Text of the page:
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A brexit to avoid Scylla and Charybdis

Brexit is important because it actually concerns us all. We will be analyzing the two main motivations, universal because linked to human psychology rather than to a small island. The double loss of both identity and control, as well as the ethical implications.

Hello everyone, Europeans, non Europeans, and maybe soon to no longer be Europeans. Yes today’s topic is the much discussed brexit. The potential exit of the United Kingdom from the European Union.

Of course in this podcast what is mostly of interest to us is not so much politics as a tactic but politics as a philosophical tool. I will therefore not talk about politicians and their opinions, we will not be looking at what this or that celebrity thinks.

We will not even concern ourselves with economic forecasts. Not because they are not important.. they obviously are since the economy is underpinning a large part of our quality of life.. but mostly because there is no consensus on the topic and I have little to bring to the table here, or even report on. Apparently the consequences will be either neutral or at least not particularly positive or dire, both for the mainland Europeans and British islanders.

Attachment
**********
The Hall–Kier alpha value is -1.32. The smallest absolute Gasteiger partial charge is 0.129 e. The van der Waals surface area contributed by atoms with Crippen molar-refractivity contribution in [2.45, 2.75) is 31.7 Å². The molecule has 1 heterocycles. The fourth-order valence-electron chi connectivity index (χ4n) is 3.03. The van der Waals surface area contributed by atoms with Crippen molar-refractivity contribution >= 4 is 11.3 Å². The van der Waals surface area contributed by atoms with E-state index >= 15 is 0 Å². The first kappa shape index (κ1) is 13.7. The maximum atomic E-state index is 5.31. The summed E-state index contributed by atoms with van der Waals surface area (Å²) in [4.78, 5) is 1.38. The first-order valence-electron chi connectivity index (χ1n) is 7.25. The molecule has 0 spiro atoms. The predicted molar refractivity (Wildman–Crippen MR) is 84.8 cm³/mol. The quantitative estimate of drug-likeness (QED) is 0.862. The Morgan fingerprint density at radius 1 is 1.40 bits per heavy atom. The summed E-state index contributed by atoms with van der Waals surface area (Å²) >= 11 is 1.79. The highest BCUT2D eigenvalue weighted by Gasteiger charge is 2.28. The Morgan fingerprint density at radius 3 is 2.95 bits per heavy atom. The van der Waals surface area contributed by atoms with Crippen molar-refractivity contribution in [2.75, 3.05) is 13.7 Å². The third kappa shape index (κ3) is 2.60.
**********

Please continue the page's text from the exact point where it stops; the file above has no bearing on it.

No what we will be preoccupying ourselves with in this discussion are the two real reasons which motivate this brexit. Which push people to fight ferociously, on the battlefield of ideas, to get out of this union of political destinies called the EU.

First off I notice that it is not really a British phenomenon. On the contrary, brexit is discussed nearly as fervently in the United Kingdom as it is in the Czech Republic, in Poland or Denmark. Not to mention all the latent separatist tendencies in France, Greece, Catalonia and, to leave Europe a bit.. In Quebec. Beautiful province in more ways than one.

After centuries of national and supranational buildup, we are now observing a renewal of local identity affirmations. What is striking at first glance is the geographical aspect. It is true that all those separatist movements are based on well defined geographical zones.

But focusing on geography would be missing the real reasons, which in truth have little to do with the mountains, rivers and plains of our beautiful homelands. No it is actually about two main reasons for which geography is but a coarse and practical approximation.

The first one is an increasingly franc, less and less disguised rejection of multiculturalism. The international mobility of goods and services has long started to harmonize cultures on some points. But many differences have remained, consumers from each zone preferring to import and often adapt some things and reject others. This globalization was then rather a liberation where somewhat homogeneous consumers were choosing to consume the same things, some of them foreign, together.